President Yager Provides an Update on Masking for the Fall Semester
Originally sent to students August 16, 2022
I hope you have enjoyed a restful summer and are looking forward to the start of the fall semester. As you prepare to do so, I write today to provide an update on our health and safety protocols.
Beginning Monday, Aug. 22, masks will be optional for all members of our community and campus visitors in all of the university’s public spaces, including during performances, special events and other community gatherings. However, masks will still be required during student move-in and in a number of university spaces, including certain classrooms and studios as decided by faculty, and in Health Services and some other offices, where clear signage will indicate the need for a mask. Masks will continue to be available at the Public Safety desks in all university buildings.
As we move into this mask-optional phase of living and learning with COVID-19 as a university, it is imperative that we all keep in mind our more vulnerable community members and continue to prioritize their health and safety. Out of respect and care for one another, please be prepared to uphold the university’s Healthy Promise and to carry a mask with you and wear it in certain spaces and upon request from fellow students, faculty, staff and guests.
We were very fortunate that all cases reported on campus last year were mild or asymptomatic, a trend that I am encouraged will continue this year. As we evaluate the spread of this latest variant, BA.5, we will offer resources and guidance once updated booster shots become available. To help maintain community safety, please consider conducting a rapid COVID-19 antigen test, which can be ordered for free from the federal government, before you arrive on campus for the fall. If you test positive, please delay your arrival on campus and contact email@example.com to make alternate arrangements.
Since the start of the pandemic, our COVID Response Team has provided critical support by interpreting guidance set forth by public health officials, the Philadelphia Department of Public Health and our peer institutions. As such, our policies for the fall may be altered as circumstances and guidance change. Please bookmark and regularly check uarts.edu/about/community-health-policy for up-to-date information, and be sure to review Health Services’ COVID positive, testing and isolation protocols before arriving on campus. Though we retired our COVID-19 dashboard this summer, you may access case count, testing and additional data for the city by visiting the Department of Public Health’s website.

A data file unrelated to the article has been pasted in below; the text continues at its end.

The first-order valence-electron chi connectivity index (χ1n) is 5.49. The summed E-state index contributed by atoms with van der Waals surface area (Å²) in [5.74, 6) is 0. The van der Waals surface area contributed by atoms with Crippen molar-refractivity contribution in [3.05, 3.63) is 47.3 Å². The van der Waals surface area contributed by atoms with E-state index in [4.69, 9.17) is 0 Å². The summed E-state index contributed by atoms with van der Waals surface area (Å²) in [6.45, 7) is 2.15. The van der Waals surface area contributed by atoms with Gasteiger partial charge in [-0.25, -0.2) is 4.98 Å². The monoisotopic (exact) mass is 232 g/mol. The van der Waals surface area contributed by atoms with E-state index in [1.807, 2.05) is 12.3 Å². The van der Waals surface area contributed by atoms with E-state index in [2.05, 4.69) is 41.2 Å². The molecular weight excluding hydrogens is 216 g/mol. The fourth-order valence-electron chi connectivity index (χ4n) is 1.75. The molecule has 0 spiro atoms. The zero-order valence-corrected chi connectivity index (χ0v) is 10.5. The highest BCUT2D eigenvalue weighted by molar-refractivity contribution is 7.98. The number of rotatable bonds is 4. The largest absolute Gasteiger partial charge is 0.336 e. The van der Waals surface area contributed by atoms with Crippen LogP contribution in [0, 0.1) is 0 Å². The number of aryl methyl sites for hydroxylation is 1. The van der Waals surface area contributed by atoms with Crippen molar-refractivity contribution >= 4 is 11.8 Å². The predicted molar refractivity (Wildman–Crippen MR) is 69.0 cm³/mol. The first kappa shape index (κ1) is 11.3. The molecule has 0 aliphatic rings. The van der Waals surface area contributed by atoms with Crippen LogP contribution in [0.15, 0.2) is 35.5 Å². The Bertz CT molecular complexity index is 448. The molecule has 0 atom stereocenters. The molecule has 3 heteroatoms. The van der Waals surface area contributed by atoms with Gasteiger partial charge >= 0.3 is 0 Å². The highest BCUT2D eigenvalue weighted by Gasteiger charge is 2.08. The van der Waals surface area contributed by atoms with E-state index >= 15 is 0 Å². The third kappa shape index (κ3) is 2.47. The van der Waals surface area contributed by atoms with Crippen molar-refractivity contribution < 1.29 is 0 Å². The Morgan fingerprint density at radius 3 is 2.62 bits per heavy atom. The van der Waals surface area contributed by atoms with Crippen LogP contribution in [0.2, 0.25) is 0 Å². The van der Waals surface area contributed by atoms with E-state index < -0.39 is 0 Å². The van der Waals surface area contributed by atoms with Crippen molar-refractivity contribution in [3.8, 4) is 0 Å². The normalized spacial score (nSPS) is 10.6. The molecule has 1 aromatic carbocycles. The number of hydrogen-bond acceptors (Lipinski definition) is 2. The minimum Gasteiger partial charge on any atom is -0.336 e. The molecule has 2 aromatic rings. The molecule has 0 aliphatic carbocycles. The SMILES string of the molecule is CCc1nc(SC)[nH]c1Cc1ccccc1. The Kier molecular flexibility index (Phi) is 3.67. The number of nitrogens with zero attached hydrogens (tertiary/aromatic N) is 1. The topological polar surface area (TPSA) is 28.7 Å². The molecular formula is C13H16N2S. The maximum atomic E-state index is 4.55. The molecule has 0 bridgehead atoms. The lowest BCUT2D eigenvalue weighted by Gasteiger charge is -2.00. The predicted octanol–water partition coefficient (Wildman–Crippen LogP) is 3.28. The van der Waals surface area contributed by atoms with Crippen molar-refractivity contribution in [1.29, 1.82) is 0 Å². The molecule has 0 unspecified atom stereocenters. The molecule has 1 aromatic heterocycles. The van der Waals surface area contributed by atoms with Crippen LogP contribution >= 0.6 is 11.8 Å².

In addition, the university has already received numerous questions about the spread of monkeypox, which the U.S. declared a public health emergency last week. As of now, Philadelphia has experienced a small fraction of the cases reported nationwide. Monkeypox is a much different virus than COVID-19 and spreads through close personal contact, often skin-to-skin, though it appears to share some similar initial symptoms. While an effective vaccine is available, it remains scarce, so taking adequate steps to protect yourself is critical to prevention. Monkeypox is not an airborne virus and therefore does not spread easily in the classroom and studio environment. We will continue to follow guidance from public health authorities and the Centers for Disease Control and monitor local and national case counts and trends. Additional resources regarding monkeypox are available through Health Services and the Philadelphia Department of Public Health’s website.
As we look to the start of another successful academic year, I’d like to reiterate my gratitude for this community and its steadfast support and commitment to one another throughout the pandemic. The grace and empathy you and your fellow students have displayed throughout it have been truly inspirational. I look forward to seeing you on campus at the end of this month.
President and CEO